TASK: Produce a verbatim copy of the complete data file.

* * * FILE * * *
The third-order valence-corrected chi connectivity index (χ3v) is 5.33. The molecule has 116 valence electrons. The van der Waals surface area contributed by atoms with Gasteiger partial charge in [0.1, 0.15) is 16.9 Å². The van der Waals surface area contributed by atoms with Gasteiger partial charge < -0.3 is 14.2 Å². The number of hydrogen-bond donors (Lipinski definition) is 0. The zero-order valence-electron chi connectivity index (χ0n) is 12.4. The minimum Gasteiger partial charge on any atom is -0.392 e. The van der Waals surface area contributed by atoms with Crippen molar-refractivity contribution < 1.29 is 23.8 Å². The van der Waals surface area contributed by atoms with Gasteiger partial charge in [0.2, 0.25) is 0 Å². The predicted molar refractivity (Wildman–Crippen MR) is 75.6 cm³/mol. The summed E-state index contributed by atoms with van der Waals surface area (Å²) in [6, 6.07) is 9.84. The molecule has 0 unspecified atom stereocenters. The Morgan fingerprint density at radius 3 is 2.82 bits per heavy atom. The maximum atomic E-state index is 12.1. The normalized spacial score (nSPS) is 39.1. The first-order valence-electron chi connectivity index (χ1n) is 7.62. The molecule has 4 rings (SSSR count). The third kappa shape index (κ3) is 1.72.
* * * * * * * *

The third-order valence-corrected chi connectivity index (χ3v) is 5.33. The molecule has 116 valence electrons. The van der Waals surface area contributed by atoms with Gasteiger partial charge in [0.1, 0.15) is 16.9 Å². The van der Waals surface area contributed by atoms with Gasteiger partial charge < -0.3 is 14.2 Å². The number of hydrogen-bond donors (Lipinski definition) is 0. The zero-order valence-electron chi connectivity index (χ0n) is 12.4. The minimum Gasteiger partial charge on any atom is -0.392 e. The van der Waals surface area contributed by atoms with Crippen molar-refractivity contribution < 1.29 is 23.8 Å². The van der Waals surface area contributed by atoms with Gasteiger partial charge in [0.2, 0.25) is 0 Å². The predicted molar refractivity (Wildman–Crippen MR) is 75.6 cm³/mol. The summed E-state index contributed by atoms with van der Waals surface area (Å²) in [6, 6.07) is 9.84. The molecule has 0 unspecified atom stereocenters. The Morgan fingerprint density at radius 3 is 2.82 bits per heavy atom. The maximum atomic E-state index is 12.1. The normalized spacial score (nSPS) is 39.1. The first-order valence-electron chi connectivity index (χ1n) is 7.62. The molecule has 4 rings (SSSR count). The third kappa shape index (κ3) is 1.72.